$$0\leq |f(r,\theta)| = |r\cos^2\theta\sin\theta| \leq r$$ This is the property that allows us to control all paths that approach $(0,0)$. Suppose we have some path $\gamma(t) \to (0,0)$ as $t\to\infty$, then by controlling the radius:

$$0 \leq |f(\gamma(t),\theta)|\leq \|\gamma(t)\|_2$$ (this is just the Euclidean distance, the radius from the point at $\gamma(t)$ to $(0,0)$) we may apply the sandwich theorem as $\|\gamma(t)\|_2\to 0$, giving that $|f(\gamma(t),\theta)|\to 0$. As this held for an arbitrary path, it must hold for all of them. The limit exists.

What we have actually done is bound every single path inside shrinking disks. I get the sense that this intuition isn't really explained in typical multivariate courses.

• $y=mx$ cover all possible directions of linear approach towards the origin. After all $m\in \Bbb R$.In your version, $\theta$ controls the direction of linear approach as $r\to 0$. Same thing. – user400242 Sep 13 '17 at 7:11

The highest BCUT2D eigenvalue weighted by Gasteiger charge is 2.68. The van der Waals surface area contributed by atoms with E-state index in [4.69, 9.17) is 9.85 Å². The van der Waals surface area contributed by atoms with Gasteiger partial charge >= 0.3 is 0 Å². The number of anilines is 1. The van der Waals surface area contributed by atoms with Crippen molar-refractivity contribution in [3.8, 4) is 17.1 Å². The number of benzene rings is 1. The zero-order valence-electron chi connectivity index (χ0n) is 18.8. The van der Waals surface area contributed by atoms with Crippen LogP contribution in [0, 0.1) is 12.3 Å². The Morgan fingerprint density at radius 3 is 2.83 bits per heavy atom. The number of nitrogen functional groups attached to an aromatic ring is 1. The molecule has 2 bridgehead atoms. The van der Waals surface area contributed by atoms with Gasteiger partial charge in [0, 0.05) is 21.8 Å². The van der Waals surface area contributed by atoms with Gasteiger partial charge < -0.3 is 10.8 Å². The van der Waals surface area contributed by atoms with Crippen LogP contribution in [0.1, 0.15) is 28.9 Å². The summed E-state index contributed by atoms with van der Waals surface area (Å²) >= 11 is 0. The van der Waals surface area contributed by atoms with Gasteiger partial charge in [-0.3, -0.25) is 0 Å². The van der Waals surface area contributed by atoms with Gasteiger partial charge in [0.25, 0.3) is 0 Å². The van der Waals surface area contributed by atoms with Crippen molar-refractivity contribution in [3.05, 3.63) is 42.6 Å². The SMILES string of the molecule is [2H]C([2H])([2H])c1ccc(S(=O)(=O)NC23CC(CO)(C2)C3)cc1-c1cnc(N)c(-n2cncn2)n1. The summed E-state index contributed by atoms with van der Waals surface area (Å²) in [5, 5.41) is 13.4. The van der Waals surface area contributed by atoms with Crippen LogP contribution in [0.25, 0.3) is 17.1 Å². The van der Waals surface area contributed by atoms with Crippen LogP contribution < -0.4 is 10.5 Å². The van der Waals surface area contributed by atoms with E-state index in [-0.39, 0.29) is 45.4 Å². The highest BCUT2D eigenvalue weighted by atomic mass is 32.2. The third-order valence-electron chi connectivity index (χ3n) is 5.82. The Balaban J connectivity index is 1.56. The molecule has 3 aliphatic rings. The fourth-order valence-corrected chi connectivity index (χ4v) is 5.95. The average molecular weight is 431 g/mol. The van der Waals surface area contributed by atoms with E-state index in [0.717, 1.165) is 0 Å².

• @Blue They are not the same thing at all! The existence of all linear approaches is not equivalent to the existence of the double limit. What I am doing is bounding all paths inside disks with a given radius. This covers all linear paths, but it also cover quadratic paths, Bezier curves, spirals, oscillatory approaches, non-differentiable paths and even non-continuous paths. As long as the paths eventually go towards $(0,0)$, then most of the path will eventually fall within any disk, no matter how small. Being able to bound all paths in this way is the double limit. – adfriedman Sep 13 '17 at 7:29
• No, they're different. Try this one: $$f(x, y) = \begin{cases} \frac{x^3y}{x^6+y^2},& (x, y)\neq (0, 0) \\ 0,& (x, y) = (0, 0) \end{cases}$$ All linear paths will give a directional limit of $0$ as $(x, y)\to (0, 0)$, but the function is not continuous at $(0, 0)$. Consider the path $(x, y) = (t, t^3)$ as $t\to 0$. – Michael Lee Sep 13 '17 at 7:29